US tycoons splash millions on Irish stately homes before dollar tumbles
Americans spent more than €30m on Irish country mansions in the past 12 months and are likely to account for half of the big estate homes sold here this year, the Irish Independent can reveal.
Estate agents attribute the spree to the urgency among some in the American business community to get their money out of the States over fears that the dollar will fall against the euro.
This has combined with the positive perception of value for money for big Irish properties given that prices have fallen by 70pc since 2007, and strong indications that the country estates market is in recovery mode.
Among the wealthiest to have acquired a property here recently are American billionaire Jim Thompson, the Hong Hong-based global shipping and logistics mogul who runs Crown Worldwide Group.
He came to Ireland last year to research his family roots and ended up buying Woodhouse in Stradbally, Co Waterford, for which Savills was seeking €6.4m.
Mr Thompson's genealogist found that his people were originally from the area and brought him the brochure details.
Harriet Grant of Savills said Americans dominate the country homes market ahead of all other nationalities, including the Irish themselves.
In a market where native buyers accounted for 80pc of sales in 2007, they now make up closer to only 10pc at the top end.
Perhaps the biggest deal in the past six months was the sale of the Victorian Gothic Humewood Castle in Kiltegan, Co Wicklow, to US media and land billionaire John Malone through Sherry FitzGerald.
The extravagant property is believed to have sold for between €7m and €8m.
During the boom, the former home of international socialite Renate Coleman had sold for €25m.
Mr Malone, the chairman of Liberty Global and CEO of the Discovery Holding Company, told one interviewer that he bought the 15-bedroom period property on 427 acres because "it captured my wife's fancy".
Connecticut-born Mr Malone's ancestors left Ireland for America in the early 19th Century. Today, their descendant owns more than two million acres in the US and is the country's biggest private land owner.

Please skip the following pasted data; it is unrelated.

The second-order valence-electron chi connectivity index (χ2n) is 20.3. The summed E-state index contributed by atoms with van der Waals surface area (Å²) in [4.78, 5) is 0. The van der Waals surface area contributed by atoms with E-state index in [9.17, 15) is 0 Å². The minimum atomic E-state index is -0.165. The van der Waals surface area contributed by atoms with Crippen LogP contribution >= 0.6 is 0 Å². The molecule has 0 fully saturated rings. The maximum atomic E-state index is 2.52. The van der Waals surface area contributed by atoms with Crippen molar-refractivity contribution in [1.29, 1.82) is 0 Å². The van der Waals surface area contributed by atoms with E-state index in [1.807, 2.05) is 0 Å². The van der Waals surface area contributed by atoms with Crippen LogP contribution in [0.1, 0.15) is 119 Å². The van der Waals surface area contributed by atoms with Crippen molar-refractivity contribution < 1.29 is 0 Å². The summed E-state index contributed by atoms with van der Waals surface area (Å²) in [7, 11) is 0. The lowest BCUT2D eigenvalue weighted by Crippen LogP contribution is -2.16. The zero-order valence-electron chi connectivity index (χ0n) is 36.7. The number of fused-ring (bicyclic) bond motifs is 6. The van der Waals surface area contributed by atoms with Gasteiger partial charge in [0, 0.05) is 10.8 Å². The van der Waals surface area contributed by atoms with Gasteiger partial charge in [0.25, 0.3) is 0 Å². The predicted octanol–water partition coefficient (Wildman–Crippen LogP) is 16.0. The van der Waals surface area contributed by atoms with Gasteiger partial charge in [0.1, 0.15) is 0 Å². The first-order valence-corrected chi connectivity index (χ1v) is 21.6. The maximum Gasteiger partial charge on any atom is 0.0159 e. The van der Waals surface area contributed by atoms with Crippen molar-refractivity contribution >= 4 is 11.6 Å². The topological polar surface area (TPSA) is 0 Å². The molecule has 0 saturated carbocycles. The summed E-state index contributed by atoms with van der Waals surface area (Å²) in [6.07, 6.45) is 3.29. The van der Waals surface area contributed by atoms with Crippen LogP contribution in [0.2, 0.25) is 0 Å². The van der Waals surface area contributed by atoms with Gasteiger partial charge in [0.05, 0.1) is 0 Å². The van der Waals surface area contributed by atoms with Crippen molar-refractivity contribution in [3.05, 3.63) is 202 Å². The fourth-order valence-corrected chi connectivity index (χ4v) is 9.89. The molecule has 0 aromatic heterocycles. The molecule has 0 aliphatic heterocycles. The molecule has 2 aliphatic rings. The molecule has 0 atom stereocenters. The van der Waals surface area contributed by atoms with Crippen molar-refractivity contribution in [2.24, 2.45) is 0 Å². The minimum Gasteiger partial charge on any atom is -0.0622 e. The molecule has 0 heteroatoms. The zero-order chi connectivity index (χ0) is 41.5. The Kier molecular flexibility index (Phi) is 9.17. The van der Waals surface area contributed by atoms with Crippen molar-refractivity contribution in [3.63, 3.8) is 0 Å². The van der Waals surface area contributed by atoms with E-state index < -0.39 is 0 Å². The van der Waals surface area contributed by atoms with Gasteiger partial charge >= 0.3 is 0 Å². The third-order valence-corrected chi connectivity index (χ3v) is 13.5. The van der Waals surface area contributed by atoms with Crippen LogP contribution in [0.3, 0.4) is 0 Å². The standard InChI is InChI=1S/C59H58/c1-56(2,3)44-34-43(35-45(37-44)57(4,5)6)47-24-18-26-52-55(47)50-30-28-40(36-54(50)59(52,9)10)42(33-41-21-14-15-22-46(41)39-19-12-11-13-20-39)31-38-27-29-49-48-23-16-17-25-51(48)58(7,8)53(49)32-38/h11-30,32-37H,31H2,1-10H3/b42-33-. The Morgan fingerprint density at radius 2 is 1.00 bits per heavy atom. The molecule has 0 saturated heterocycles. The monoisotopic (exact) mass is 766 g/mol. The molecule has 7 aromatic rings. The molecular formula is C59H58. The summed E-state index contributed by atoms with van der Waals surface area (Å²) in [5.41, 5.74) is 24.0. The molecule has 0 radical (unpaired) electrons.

The quest for Irish estates has also become highly competitive.
Charles Noell, the founder of Baltimore-based JMI Equity, was recently pipped to the €5m post at the Ganly Walters auction in January for the deeds of Dowth Hall in Co Meath, which was built in 1760.
Determined to secure an Irish property of note, Mr Noell recovered quickly to acquire the deeds of Ardbraccan, an 18th Century estate house in Co Meath that was sold this year by Savills for a similar amount.
Many wealthy American buyers have managed to remain anonymous in a number of €1m-plus purchases during the past 12 months.
The former home of Gilbert O'Sullivan, Ravenswood, a 6,500 sq ft mansion outside Bunclody, Co Wexford, which was sold last autumn through Colliers for €1.3m, was acquired by a US buyer, believed to be a Texas-based lawyer.
Anner Castle, on 131 acres in Co Tipperary, was also recently sold by Savills, and is believed to have been acquired by a New York-based businessman with links to the area.
Another American buyer with an Irish family connection scooped up Gurtalougha at Ballinderry, just outside Nenagh in Co Tipperary.
The former home of late billionaire John Paul Getty III was recently sold through Ganly Walters.
The property, with 100 acres facing Lough Derg, also changed hands at the end of last year for €1.53m.
David Ashmore of Sherry FitzGerald, who sold Humewood Castle, said: "There are only about 20 big country properties on the market in all of Ireland of the type that these buyers are looking for."
Michael H Daniels, a specialist in big country homes in the south, said he is looking for a "truly majestic but recoverable ruin for restoration" on behalf of a wealthy US client who he declined to name.
He said there is far more to the Americans' objectives than dew-eyed sentiment for the "old country or grandiose gestures to keep their wives happy with chocolate-box castles".
"These people have made their fortunes in the first place because they are smart buyers who get in at the bottom, and that's what they're doing," he said.
"While they might buy on a whim, they never acquire anything that doesn't have that investment potential.
"They've been sitting on the fence for a number of years waiting for rock bottom in Ireland.
"Now that they've judged it to have been reached – that prices won't get any lower – they're all getting in at the same time."
Mr Ashmore said: "Ireland's country home prices are currently equivalent to that of south Kent or Devon in the UK.
"However, Ireland is the only English-speaking country in the eurozone judged to be a good base from which to do business and is ideally placed for easy air access to many other parts of the world."
Mr Ashmore has already received American interest for the former home of Charles J Haughey.
The Abbeville estate, on 250 acres in Kinsealy, Co Dublin, has been priced at €5.5m.
"Abbeville will need some restoration, but it's easy to see why it's in such demand," he said.
"It's got history and it's an extremely private landed estate on the outskirts of the capital, just minutes away from Dublin airport."